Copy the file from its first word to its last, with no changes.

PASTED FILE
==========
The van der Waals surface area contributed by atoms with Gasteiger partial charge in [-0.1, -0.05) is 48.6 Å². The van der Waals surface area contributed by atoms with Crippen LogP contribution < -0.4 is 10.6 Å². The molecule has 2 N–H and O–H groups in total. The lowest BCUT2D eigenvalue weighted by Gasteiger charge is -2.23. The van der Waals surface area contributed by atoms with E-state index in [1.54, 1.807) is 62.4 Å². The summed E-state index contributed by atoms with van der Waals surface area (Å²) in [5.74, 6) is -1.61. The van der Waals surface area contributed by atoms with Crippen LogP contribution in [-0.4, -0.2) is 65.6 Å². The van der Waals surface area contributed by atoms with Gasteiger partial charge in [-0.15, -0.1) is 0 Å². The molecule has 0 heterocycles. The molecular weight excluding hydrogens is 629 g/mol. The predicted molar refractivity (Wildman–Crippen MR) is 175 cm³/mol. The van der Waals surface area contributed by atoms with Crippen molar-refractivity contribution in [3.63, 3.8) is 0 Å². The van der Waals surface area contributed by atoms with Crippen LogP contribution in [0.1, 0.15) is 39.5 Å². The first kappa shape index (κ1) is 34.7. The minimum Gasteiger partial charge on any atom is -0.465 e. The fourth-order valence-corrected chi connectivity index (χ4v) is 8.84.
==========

The van der Waals surface area contributed by atoms with Gasteiger partial charge in [-0.1, -0.05) is 48.6 Å². The van der Waals surface area contributed by atoms with Crippen LogP contribution < -0.4 is 10.6 Å². The molecule has 2 N–H and O–H groups in total. The lowest BCUT2D eigenvalue weighted by Gasteiger charge is -2.23. The van der Waals surface area contributed by atoms with E-state index in [1.54, 1.807) is 62.4 Å². The summed E-state index contributed by atoms with van der Waals surface area (Å²) in [5.74, 6) is -1.61. The van der Waals surface area contributed by atoms with Crippen LogP contribution in [-0.4, -0.2) is 65.6 Å². The van der Waals surface area contributed by atoms with Gasteiger partial charge in [-0.15, -0.1) is 0 Å². The molecule has 0 heterocycles. The molecular weight excluding hydrogens is 629 g/mol. The predicted molar refractivity (Wildman–Crippen MR) is 175 cm³/mol. The van der Waals surface area contributed by atoms with Crippen molar-refractivity contribution in [3.63, 3.8) is 0 Å². The van der Waals surface area contributed by atoms with Crippen LogP contribution in [0.1, 0.15) is 39.5 Å². The first kappa shape index (κ1) is 34.7. The minimum Gasteiger partial charge on any atom is -0.465 e. The fourth-order valence-corrected chi connectivity index (χ4v) is 8.84.